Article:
September 2011
Innovative Stewardship

Green Shoots from the Stump

This article is also available in Spanish here. Este artículo está disponible en español aquí.

In the first of a two-part series, the Rev. Brent Owens writes that when you're down, you're not out. Next month's installment will focus on event evangelism, community focus and growth.

It would have been easy for St. Alban’s to die. In 2003, the rector left the Episcopal Church over theological disagreements. He took more than 200 of the 300 or so congregation members with him to set up their own Anglican enterprise elsewhere. In his last service, the departing rector led a “burial liturgy” and declared the Episcopal Church dead. Smelling blood in the water, the local media made a spectacle of the split. It was even reported in Time Magazine. Such widespread bad publicity was hard to take, especially in the small, rural town of Monroe, Georgia. Many who didn’t go with the rector left because they were tired of the fighting and the publicity. But the 40 or 50 members who remained at St. Alban’s were determined that their Church would survive, even though some months it wasn’t certain they could pay the bills.

Eventually, a priest-in-charge was hired. Things stabilized some. But then St. Alban’s received a college tuition refund. No one had authorized payment for the college tuition of the then parish administrator’s son. It was discovered that after the congregation split, the parish administrator had embezzled around $87,000. Criminal charges and a conviction of the parish administrator followed. St. Alban’s filed a lawsuit against their bank for allowing an account in the name of the Church to be set up without the knowledge of the Church.

The small congregation decided to forego a formal rector search process, so they called the priest-in-charge to be their rector. Things seemed to be looking up. But then it was discovered the priest-in-charge had to be removed because of misconduct and disciplined by the Bishop. Things were not looking good for St. Alban’s.

A formal search for a new Rector was begun, but it ended a year later when all of the final candidates withdrew. After the failed rector search, St. Alban’s started a new, streamlined search process. This is where my story and the story of St. Alban’s converge. After seminary I was called to be an associate priest at a large Episcopal church in Scottsdale, Arizona. But after three years, I felt called to be a rector. One of my former seminary classmates told me about St. Alban’s and said he felt the Church had a lot of potential.

What I found in my interviews and visits to St. Alban’s was a truly dedicated group who refused to let these destructive incidents rob them of their Church. The members rolled up their sleeves, learned everything they could about best practices, church finances, and ministry. They kept the doors open. I accepted the call to be the rector of St. Alban’s and started in June 2008 even though it was questionable whether the finances would support a full time Rector.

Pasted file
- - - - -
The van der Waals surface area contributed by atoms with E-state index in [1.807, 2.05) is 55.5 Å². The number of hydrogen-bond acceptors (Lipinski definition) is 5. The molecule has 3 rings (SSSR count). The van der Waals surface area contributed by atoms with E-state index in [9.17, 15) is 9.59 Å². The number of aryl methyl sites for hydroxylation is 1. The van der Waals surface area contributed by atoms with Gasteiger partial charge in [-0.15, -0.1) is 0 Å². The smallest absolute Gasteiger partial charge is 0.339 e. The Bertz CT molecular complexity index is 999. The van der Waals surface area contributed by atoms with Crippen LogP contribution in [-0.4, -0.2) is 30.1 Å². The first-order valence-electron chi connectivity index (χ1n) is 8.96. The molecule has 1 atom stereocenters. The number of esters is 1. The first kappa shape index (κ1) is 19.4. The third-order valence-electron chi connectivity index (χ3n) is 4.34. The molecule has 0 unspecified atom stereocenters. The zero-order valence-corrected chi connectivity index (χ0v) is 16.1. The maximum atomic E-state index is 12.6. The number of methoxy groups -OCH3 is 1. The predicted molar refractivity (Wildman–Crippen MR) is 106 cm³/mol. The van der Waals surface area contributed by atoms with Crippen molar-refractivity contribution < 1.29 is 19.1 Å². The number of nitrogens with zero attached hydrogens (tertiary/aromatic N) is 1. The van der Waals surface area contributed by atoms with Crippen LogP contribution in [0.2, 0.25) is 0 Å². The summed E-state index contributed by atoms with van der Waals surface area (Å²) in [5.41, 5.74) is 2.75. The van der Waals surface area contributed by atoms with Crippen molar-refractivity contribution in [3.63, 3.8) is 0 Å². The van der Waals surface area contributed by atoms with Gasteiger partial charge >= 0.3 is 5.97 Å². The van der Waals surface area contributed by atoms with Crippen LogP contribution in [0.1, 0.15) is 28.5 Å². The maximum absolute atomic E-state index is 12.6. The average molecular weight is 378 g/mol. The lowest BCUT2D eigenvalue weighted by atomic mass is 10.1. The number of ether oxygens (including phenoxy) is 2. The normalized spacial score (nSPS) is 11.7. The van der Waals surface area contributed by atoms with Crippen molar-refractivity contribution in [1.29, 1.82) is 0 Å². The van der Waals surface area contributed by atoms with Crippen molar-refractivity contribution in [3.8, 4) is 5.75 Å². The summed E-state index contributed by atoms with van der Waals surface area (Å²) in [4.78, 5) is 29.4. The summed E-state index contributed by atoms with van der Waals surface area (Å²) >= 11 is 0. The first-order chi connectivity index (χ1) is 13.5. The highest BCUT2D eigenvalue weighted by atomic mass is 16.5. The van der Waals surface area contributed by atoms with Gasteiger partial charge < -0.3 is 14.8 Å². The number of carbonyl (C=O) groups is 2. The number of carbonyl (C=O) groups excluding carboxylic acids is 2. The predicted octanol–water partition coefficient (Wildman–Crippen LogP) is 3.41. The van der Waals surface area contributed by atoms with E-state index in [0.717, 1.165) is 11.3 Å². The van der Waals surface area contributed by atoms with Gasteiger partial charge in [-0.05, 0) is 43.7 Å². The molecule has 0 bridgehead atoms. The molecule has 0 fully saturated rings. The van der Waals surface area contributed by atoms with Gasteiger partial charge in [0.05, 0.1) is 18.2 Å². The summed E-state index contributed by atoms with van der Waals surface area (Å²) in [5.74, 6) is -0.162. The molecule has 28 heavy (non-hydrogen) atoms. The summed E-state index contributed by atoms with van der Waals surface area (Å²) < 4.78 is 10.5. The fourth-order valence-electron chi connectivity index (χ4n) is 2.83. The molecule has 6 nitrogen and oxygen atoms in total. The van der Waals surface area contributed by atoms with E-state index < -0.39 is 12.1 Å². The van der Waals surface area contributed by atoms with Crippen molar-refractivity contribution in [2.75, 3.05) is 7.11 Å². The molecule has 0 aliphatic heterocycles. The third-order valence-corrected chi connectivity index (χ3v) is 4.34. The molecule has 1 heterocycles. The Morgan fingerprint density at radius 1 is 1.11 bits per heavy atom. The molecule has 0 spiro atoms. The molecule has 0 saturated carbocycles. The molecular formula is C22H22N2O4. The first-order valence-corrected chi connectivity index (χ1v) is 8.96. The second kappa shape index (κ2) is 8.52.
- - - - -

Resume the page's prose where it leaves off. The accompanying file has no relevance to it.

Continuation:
Innovation and creativity became essential for St. Alban’s particularly in finances and stewardship. The Church was saddled with a large mortgage as a result of a major expansion prior to the split. This high interest commercial mortgage was creatively refinanced with the help of the Diocesan Foundation through a low, fixed rate mortgage with minimal closing costs. St. Alban’s undertook the “greening” of the Church buildings, led by a lay “Creation Keeper,” by making significant energy improvements with help and matching grants from Georgia Interfaith Power and Light (, as well as generous donations and hard work from parishioners. This resulted in a 49% reduction in our electricity and gas bills as compared to five years before. Because of this work, St. Alban’s was 1 of 5 U.S. churches to receive an Energy Star Award from the Environmental Protection Agency.

There hadn’t been a formal stewardship program at St. Alban’s for several years. I had a good experience in Arizona with the stewardship program New Consecration Sunday by Herb Miller. As a result of this program and a theological focus on giving back to God what God has given to us, pledges have increased 30% over three years.

One of St. Alban’s more innovative fund raising efforts is “Alban’s Oil,” which resulted from giving a catalogue from a well-known church supply company to Wilbur, one of our lay Eucharistic ministers, who was looking for a new cassock. Several days later Wilber, who is in the petro-chemical business, asked me, “Why is the Church paying so much for candle oil?” He saw candle oil being sold through the catalogue and knew that the actual cost of the oil was many times less than what we were being charged. Through Wilber’s connections, St. Alban’s began to buy candle oil directly from the refinery for far less. Then Wilber came up with the idea of selling the candle oil to other churches. The price we charge is much less than the church supply companies, but it still provides a small profit for St. Alban’s mission and outreach ministries. As a result, Alban’s Oil was born. We now sell Alban’s Oil through our new website.

This is only part of the story though. Through faith in hard times and by following the lead of the Holy Spirit, the people of St. Alban’s have kept their Church from dying which in turn has produced bright green shoots of ministry growing in many directions.

The Rev. Brent Owens is the rector of St. Alban’s Episcopal Church in Monroe, Georgia.


This article is part of the September 2011 Vestry Papers issue on Innovative Stewardship